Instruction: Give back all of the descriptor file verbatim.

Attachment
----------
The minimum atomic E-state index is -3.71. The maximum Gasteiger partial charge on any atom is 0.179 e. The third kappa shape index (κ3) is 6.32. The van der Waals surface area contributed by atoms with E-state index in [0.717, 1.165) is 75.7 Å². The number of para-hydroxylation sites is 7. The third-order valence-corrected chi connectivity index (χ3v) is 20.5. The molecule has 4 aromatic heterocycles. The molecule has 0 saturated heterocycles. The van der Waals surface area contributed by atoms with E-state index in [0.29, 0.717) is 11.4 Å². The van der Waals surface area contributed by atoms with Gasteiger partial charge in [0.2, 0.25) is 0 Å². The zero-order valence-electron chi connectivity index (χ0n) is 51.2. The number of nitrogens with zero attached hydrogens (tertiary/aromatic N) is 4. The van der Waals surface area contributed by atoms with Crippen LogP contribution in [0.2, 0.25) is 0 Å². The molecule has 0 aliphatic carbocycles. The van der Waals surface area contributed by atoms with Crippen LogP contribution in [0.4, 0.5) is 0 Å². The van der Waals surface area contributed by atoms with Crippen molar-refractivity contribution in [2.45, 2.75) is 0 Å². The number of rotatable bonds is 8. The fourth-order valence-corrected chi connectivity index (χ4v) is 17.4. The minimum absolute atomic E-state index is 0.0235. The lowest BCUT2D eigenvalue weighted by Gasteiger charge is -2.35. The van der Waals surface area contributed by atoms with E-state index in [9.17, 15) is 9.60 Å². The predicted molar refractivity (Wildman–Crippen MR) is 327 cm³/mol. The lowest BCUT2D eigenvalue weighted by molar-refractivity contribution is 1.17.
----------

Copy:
The minimum atomic E-state index is -3.71. The maximum Gasteiger partial charge on any atom is 0.179 e. The third kappa shape index (κ3) is 6.32. The van der Waals surface area contributed by atoms with E-state index in [0.717, 1.165) is 75.7 Å². The number of para-hydroxylation sites is 7. The third-order valence-corrected chi connectivity index (χ3v) is 20.5. The molecule has 4 aromatic heterocycles. The molecule has 0 saturated heterocycles. The van der Waals surface area contributed by atoms with E-state index in [0.29, 0.717) is 11.4 Å². The van der Waals surface area contributed by atoms with Gasteiger partial charge in [0.2, 0.25) is 0 Å². The zero-order valence-electron chi connectivity index (χ0n) is 51.2. The number of nitrogens with zero attached hydrogens (tertiary/aromatic N) is 4. The van der Waals surface area contributed by atoms with Crippen LogP contribution in [0.2, 0.25) is 0 Å². The molecule has 0 aliphatic carbocycles. The van der Waals surface area contributed by atoms with Crippen LogP contribution in [0.4, 0.5) is 0 Å². The van der Waals surface area contributed by atoms with Crippen molar-refractivity contribution in [2.45, 2.75) is 0 Å². The number of rotatable bonds is 8. The fourth-order valence-corrected chi connectivity index (χ4v) is 17.4. The minimum absolute atomic E-state index is 0.0235. The lowest BCUT2D eigenvalue weighted by Gasteiger charge is -2.35. The van der Waals surface area contributed by atoms with E-state index in [9.17, 15) is 9.60 Å². The predicted molar refractivity (Wildman–Crippen MR) is 327 cm³/mol. The lowest BCUT2D eigenvalue weighted by molar-refractivity contribution is 1.17.